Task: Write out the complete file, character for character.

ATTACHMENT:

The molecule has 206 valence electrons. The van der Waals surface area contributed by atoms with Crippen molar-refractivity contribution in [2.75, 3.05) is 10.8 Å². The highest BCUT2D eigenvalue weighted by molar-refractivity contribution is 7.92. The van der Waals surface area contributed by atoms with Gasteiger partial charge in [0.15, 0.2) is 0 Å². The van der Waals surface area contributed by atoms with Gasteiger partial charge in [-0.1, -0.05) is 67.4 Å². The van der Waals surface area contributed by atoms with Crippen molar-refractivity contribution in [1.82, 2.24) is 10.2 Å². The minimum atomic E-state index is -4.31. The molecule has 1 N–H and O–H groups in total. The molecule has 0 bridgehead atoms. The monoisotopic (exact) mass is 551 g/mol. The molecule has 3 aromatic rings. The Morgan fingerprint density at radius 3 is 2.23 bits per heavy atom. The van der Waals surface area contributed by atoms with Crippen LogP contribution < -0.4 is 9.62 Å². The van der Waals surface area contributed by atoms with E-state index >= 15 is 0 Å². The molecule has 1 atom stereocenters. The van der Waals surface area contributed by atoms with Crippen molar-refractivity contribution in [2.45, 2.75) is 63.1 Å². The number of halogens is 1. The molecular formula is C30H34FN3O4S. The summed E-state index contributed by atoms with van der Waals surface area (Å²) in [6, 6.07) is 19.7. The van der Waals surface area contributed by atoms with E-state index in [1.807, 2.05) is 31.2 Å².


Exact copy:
The molecule has 206 valence electrons. The van der Waals surface area contributed by atoms with Crippen molar-refractivity contribution in [2.75, 3.05) is 10.8 Å². The highest BCUT2D eigenvalue weighted by molar-refractivity contribution is 7.92. The van der Waals surface area contributed by atoms with Gasteiger partial charge in [0.15, 0.2) is 0 Å². The van der Waals surface area contributed by atoms with Gasteiger partial charge in [-0.1, -0.05) is 67.4 Å². The van der Waals surface area contributed by atoms with Crippen molar-refractivity contribution in [1.82, 2.24) is 10.2 Å². The minimum atomic E-state index is -4.31. The molecule has 1 N–H and O–H groups in total. The molecule has 0 bridgehead atoms. The monoisotopic (exact) mass is 551 g/mol. The molecule has 3 aromatic rings. The Morgan fingerprint density at radius 3 is 2.23 bits per heavy atom. The van der Waals surface area contributed by atoms with Crippen LogP contribution < -0.4 is 9.62 Å². The van der Waals surface area contributed by atoms with E-state index >= 15 is 0 Å². The molecule has 1 atom stereocenters. The van der Waals surface area contributed by atoms with Crippen molar-refractivity contribution in [2.45, 2.75) is 63.1 Å². The number of halogens is 1. The molecular formula is C30H34FN3O4S. The summed E-state index contributed by atoms with van der Waals surface area (Å²) in [6, 6.07) is 19.7. The van der Waals surface area contributed by atoms with E-state index in [1.807, 2.05) is 31.2 Å².